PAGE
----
Sephaku will pass on carbon tax to customers as profits stall
JSE-listed Sephaku Holdings (SepHold), which owns mixed concrete maker Métier and has a large stake in Dangote Cement’s business in SA, says it will pass on the cost of SA’s new carbon tax to customers in the form of higher prices.
The government started applying the carbon tax, based on emissions, on June 1 2019. Cement makers produce carbon emissions when they use coal to burn limestone and other raw materials.
Sephaku Cement, 64% owned by Nigeria-listed Dangote, estimates it will pay carbon taxes of R35m-R40m a year, SepHold said on Wednesday.
Sephaku Cement will raise prices in July by between 4% and 6% “in line with the implementation of the carbon tax and standard biannual increases”.
SepHold said on Wednesday revenue in the year to end-March edged up slightly to R835.8m, while profit after tax was flat at R44m. The group did not declare a dividend.
SepHold CEO Lelau Mohuba said the group had focused on cutting debt amid tough trading conditions in SA.
“We expect the building materials demand to remain constrained due to the short-term challenges in stimulating the economy against the backdrop of high sovereign debt and loss-making state-owned entities,” Mohuba said.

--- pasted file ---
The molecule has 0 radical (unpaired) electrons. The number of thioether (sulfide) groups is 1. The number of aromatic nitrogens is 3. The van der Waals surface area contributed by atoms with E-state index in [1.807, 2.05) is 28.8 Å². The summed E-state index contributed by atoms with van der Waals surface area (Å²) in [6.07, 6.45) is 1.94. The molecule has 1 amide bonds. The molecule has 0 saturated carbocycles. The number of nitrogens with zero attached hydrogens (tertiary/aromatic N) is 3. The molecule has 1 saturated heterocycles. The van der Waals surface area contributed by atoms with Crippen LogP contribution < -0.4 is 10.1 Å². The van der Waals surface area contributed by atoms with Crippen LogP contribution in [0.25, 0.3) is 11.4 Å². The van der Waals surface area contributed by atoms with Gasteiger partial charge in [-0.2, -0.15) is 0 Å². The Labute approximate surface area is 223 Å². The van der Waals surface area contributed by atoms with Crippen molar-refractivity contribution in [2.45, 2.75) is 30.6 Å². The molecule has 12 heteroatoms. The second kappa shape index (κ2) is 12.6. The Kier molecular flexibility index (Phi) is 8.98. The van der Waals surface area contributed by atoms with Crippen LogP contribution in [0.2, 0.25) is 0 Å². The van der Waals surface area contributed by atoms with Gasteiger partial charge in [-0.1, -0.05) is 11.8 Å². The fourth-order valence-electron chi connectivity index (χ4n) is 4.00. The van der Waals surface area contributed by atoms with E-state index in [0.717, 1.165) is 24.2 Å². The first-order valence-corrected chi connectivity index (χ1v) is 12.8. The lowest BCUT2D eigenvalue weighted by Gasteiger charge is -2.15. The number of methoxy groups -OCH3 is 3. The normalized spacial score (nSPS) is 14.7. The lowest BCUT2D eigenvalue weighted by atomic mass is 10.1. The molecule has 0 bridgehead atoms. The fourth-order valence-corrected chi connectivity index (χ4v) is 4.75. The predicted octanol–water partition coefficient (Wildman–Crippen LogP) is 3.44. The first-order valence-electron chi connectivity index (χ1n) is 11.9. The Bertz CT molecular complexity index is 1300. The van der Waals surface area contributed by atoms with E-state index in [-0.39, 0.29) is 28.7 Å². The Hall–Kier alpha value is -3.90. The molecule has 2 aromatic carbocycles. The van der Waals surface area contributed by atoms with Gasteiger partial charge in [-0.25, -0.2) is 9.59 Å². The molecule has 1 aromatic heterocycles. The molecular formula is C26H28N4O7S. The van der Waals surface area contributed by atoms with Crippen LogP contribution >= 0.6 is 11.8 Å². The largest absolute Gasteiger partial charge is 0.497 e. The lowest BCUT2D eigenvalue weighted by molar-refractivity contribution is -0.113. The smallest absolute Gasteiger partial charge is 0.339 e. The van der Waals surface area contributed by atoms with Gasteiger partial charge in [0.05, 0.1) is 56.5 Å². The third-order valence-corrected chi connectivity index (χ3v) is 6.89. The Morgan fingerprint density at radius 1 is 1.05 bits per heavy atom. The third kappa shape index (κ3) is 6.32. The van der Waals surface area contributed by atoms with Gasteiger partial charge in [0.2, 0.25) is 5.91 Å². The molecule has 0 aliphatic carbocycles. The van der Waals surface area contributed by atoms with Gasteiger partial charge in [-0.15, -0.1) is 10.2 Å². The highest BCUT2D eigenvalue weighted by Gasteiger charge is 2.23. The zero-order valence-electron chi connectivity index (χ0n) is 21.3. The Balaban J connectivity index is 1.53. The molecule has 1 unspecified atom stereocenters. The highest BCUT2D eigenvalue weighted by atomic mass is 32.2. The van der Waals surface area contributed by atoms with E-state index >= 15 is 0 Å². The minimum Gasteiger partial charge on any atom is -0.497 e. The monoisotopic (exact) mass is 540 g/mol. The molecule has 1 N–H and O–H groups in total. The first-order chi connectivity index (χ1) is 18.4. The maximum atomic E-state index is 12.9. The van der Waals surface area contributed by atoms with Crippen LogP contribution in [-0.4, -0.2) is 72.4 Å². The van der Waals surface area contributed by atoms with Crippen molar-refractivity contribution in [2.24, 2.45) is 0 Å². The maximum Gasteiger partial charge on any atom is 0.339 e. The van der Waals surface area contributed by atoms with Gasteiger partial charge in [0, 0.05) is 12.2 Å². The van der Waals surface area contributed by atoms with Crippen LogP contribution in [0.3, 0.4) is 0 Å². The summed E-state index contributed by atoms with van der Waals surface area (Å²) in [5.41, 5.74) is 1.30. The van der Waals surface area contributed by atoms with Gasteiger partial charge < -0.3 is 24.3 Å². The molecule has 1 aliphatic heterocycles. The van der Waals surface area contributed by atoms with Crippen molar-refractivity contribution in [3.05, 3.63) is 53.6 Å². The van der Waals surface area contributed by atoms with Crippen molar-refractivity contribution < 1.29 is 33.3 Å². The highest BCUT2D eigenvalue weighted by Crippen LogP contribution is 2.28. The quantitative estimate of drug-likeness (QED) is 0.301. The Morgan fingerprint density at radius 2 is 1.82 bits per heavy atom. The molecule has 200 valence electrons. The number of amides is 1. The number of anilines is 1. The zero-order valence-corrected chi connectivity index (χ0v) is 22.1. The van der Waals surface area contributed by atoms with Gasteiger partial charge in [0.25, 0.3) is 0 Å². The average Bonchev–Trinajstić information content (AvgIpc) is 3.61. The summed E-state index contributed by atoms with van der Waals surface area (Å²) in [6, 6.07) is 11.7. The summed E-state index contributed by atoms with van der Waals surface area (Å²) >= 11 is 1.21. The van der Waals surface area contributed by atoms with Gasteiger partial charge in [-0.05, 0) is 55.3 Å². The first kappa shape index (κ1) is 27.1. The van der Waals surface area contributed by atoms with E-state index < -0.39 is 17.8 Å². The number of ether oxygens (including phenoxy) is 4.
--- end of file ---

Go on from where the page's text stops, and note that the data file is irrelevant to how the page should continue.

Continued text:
“Our outlook for the next 12 to 24 months remains negative, anticipating anaemic growth unless the newly elected government urgently provides requisite impetus through pro-infrastructure investment policies.”
SepHold said it is reducing head-office costs by not replacing three directors who had left and by reducing executive management remuneration.
The executive management team would not increase their remuneration for financial year 2020, it said.
In 2014 PPC’s then-CEO Ketso Gordhan took a R1m pay cut and his top 60 managers’ remuneration was frozen in order to hike the wages of the cement manufacturer’s 1‚200 lowest earners.